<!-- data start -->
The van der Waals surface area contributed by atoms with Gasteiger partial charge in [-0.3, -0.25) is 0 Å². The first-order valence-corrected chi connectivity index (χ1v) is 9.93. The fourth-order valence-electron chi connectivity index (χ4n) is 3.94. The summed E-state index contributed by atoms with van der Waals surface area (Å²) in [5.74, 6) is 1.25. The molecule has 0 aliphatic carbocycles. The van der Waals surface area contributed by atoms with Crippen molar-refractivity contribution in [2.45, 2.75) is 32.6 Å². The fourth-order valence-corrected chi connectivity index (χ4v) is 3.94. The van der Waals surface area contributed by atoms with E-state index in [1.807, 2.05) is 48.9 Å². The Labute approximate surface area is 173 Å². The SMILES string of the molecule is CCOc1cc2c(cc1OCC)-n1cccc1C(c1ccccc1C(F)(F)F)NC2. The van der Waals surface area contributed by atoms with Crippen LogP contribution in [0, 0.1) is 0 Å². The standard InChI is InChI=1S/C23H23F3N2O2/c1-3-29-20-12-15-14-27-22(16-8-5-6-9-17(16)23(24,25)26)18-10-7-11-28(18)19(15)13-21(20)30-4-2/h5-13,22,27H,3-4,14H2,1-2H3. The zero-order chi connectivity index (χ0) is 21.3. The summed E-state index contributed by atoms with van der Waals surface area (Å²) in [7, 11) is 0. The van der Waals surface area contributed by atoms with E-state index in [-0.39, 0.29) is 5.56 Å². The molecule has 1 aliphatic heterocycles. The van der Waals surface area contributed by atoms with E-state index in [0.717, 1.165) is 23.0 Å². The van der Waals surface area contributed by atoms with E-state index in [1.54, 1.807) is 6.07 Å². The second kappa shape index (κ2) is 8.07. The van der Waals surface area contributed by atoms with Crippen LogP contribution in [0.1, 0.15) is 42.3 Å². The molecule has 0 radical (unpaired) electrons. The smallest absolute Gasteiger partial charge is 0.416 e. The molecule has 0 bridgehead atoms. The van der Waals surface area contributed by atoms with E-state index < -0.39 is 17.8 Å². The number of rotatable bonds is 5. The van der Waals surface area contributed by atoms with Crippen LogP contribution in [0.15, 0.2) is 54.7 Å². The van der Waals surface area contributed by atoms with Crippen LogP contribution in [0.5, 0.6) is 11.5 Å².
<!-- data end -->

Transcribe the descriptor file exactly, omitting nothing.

The van der Waals surface area contributed by atoms with Gasteiger partial charge in [-0.3, -0.25) is 0 Å². The first-order valence-corrected chi connectivity index (χ1v) is 9.93. The fourth-order valence-electron chi connectivity index (χ4n) is 3.94. The summed E-state index contributed by atoms with van der Waals surface area (Å²) in [5.74, 6) is 1.25. The molecule has 0 aliphatic carbocycles. The van der Waals surface area contributed by atoms with Crippen molar-refractivity contribution in [2.45, 2.75) is 32.6 Å². The fourth-order valence-corrected chi connectivity index (χ4v) is 3.94. The van der Waals surface area contributed by atoms with E-state index in [1.807, 2.05) is 48.9 Å². The Labute approximate surface area is 173 Å². The SMILES string of the molecule is CCOc1cc2c(cc1OCC)-n1cccc1C(c1ccccc1C(F)(F)F)NC2. The van der Waals surface area contributed by atoms with Crippen LogP contribution in [0, 0.1) is 0 Å². The standard InChI is InChI=1S/C23H23F3N2O2/c1-3-29-20-12-15-14-27-22(16-8-5-6-9-17(16)23(24,25)26)18-10-7-11-28(18)19(15)13-21(20)30-4-2/h5-13,22,27H,3-4,14H2,1-2H3. The zero-order chi connectivity index (χ0) is 21.3. The summed E-state index contributed by atoms with van der Waals surface area (Å²) in [7, 11) is 0. The van der Waals surface area contributed by atoms with E-state index in [-0.39, 0.29) is 5.56 Å². The molecule has 1 aliphatic heterocycles. The van der Waals surface area contributed by atoms with E-state index in [0.717, 1.165) is 23.0 Å². The van der Waals surface area contributed by atoms with E-state index in [1.54, 1.807) is 6.07 Å². The second kappa shape index (κ2) is 8.07. The van der Waals surface area contributed by atoms with Crippen LogP contribution in [0.1, 0.15) is 42.3 Å². The molecule has 0 radical (unpaired) electrons. The smallest absolute Gasteiger partial charge is 0.416 e. The molecule has 0 bridgehead atoms. The van der Waals surface area contributed by atoms with E-state index < -0.39 is 17.8 Å². The number of rotatable bonds is 5. The van der Waals surface area contributed by atoms with Crippen LogP contribution in [0.15, 0.2) is 54.7 Å². The van der Waals surface area contributed by atoms with Crippen LogP contribution in [0.5, 0.6) is 11.5 Å².